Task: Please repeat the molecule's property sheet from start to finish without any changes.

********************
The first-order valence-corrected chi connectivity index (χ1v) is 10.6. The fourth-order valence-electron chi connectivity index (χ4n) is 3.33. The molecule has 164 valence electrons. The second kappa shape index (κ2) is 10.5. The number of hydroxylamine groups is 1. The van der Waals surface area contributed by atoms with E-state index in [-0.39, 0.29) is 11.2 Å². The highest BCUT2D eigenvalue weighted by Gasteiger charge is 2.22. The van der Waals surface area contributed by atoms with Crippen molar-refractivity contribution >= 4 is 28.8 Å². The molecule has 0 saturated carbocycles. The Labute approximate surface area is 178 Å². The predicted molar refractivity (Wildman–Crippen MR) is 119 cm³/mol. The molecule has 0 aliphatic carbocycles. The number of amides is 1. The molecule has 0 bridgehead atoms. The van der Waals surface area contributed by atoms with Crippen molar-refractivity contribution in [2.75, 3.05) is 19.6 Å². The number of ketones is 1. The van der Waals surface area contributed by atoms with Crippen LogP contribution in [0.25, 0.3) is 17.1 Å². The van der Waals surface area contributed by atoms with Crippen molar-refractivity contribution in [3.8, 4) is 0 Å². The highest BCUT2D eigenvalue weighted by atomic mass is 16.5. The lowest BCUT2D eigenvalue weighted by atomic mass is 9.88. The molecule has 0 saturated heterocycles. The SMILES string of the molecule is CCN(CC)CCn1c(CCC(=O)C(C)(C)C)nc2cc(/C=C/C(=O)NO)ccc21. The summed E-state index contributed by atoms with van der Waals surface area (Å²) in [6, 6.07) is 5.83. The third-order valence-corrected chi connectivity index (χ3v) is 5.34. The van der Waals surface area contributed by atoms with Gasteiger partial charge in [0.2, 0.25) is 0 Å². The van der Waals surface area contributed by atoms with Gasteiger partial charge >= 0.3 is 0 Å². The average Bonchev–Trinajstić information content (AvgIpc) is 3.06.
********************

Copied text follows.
The first-order valence-corrected chi connectivity index (χ1v) is 10.6. The fourth-order valence-electron chi connectivity index (χ4n) is 3.33. The molecule has 164 valence electrons. The second kappa shape index (κ2) is 10.5. The number of hydroxylamine groups is 1. The van der Waals surface area contributed by atoms with E-state index in [-0.39, 0.29) is 11.2 Å². The highest BCUT2D eigenvalue weighted by Gasteiger charge is 2.22. The van der Waals surface area contributed by atoms with Crippen molar-refractivity contribution >= 4 is 28.8 Å². The molecule has 0 saturated carbocycles. The Labute approximate surface area is 178 Å². The predicted molar refractivity (Wildman–Crippen MR) is 119 cm³/mol. The molecule has 0 aliphatic carbocycles. The number of amides is 1. The molecule has 0 bridgehead atoms. The van der Waals surface area contributed by atoms with Crippen molar-refractivity contribution in [2.75, 3.05) is 19.6 Å². The number of ketones is 1. The van der Waals surface area contributed by atoms with Crippen LogP contribution in [0.25, 0.3) is 17.1 Å². The van der Waals surface area contributed by atoms with Crippen molar-refractivity contribution in [3.8, 4) is 0 Å². The highest BCUT2D eigenvalue weighted by atomic mass is 16.5. The lowest BCUT2D eigenvalue weighted by atomic mass is 9.88. The molecule has 0 saturated heterocycles. The SMILES string of the molecule is CCN(CC)CCn1c(CCC(=O)C(C)(C)C)nc2cc(/C=C/C(=O)NO)ccc21. The summed E-state index contributed by atoms with van der Waals surface area (Å²) in [6, 6.07) is 5.83. The third-order valence-corrected chi connectivity index (χ3v) is 5.34. The van der Waals surface area contributed by atoms with Gasteiger partial charge in [0.2, 0.25) is 0 Å². The van der Waals surface area contributed by atoms with Gasteiger partial charge >= 0.3 is 0 Å². The average Bonchev–Trinajstić information content (AvgIpc) is 3.06.